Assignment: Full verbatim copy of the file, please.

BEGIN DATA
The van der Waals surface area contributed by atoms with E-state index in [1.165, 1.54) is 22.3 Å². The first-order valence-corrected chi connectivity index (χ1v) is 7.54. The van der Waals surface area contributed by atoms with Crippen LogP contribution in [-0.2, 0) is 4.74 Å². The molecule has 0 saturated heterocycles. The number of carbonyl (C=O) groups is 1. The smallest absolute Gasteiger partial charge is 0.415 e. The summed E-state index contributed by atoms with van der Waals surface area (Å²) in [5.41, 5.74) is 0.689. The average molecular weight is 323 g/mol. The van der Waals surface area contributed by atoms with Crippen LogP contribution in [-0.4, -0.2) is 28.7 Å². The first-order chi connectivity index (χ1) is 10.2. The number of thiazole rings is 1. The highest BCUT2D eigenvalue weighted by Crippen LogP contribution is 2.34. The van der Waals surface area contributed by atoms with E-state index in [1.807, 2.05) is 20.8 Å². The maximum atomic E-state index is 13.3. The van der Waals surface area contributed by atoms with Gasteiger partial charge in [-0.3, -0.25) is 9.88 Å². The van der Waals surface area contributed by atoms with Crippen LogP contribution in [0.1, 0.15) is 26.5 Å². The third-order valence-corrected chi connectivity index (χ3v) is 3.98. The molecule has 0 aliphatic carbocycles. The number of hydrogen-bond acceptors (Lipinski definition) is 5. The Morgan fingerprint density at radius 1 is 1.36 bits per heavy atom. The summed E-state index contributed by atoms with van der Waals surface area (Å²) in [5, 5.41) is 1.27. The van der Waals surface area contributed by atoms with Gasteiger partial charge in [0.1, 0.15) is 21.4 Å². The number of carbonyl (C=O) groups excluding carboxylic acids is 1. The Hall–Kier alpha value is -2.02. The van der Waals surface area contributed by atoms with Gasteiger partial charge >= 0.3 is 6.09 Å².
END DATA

The van der Waals surface area contributed by atoms with E-state index in [1.165, 1.54) is 22.3 Å². The first-order valence-corrected chi connectivity index (χ1v) is 7.54. The van der Waals surface area contributed by atoms with Crippen LogP contribution in [-0.2, 0) is 4.74 Å². The molecule has 0 saturated heterocycles. The number of carbonyl (C=O) groups is 1. The smallest absolute Gasteiger partial charge is 0.415 e. The summed E-state index contributed by atoms with van der Waals surface area (Å²) in [5.41, 5.74) is 0.689. The average molecular weight is 323 g/mol. The van der Waals surface area contributed by atoms with Crippen LogP contribution in [-0.4, -0.2) is 28.7 Å². The first-order chi connectivity index (χ1) is 10.2. The number of thiazole rings is 1. The highest BCUT2D eigenvalue weighted by Crippen LogP contribution is 2.34. The van der Waals surface area contributed by atoms with E-state index in [1.807, 2.05) is 20.8 Å². The maximum atomic E-state index is 13.3. The van der Waals surface area contributed by atoms with Gasteiger partial charge in [-0.3, -0.25) is 9.88 Å². The van der Waals surface area contributed by atoms with Crippen LogP contribution in [0.1, 0.15) is 26.5 Å². The third-order valence-corrected chi connectivity index (χ3v) is 3.98. The molecule has 0 aliphatic carbocycles. The number of hydrogen-bond acceptors (Lipinski definition) is 5. The Morgan fingerprint density at radius 1 is 1.36 bits per heavy atom. The summed E-state index contributed by atoms with van der Waals surface area (Å²) in [5, 5.41) is 1.27. The van der Waals surface area contributed by atoms with Gasteiger partial charge in [0.1, 0.15) is 21.4 Å². The number of carbonyl (C=O) groups excluding carboxylic acids is 1. The Hall–Kier alpha value is -2.02. The van der Waals surface area contributed by atoms with Gasteiger partial charge >= 0.3 is 6.09 Å².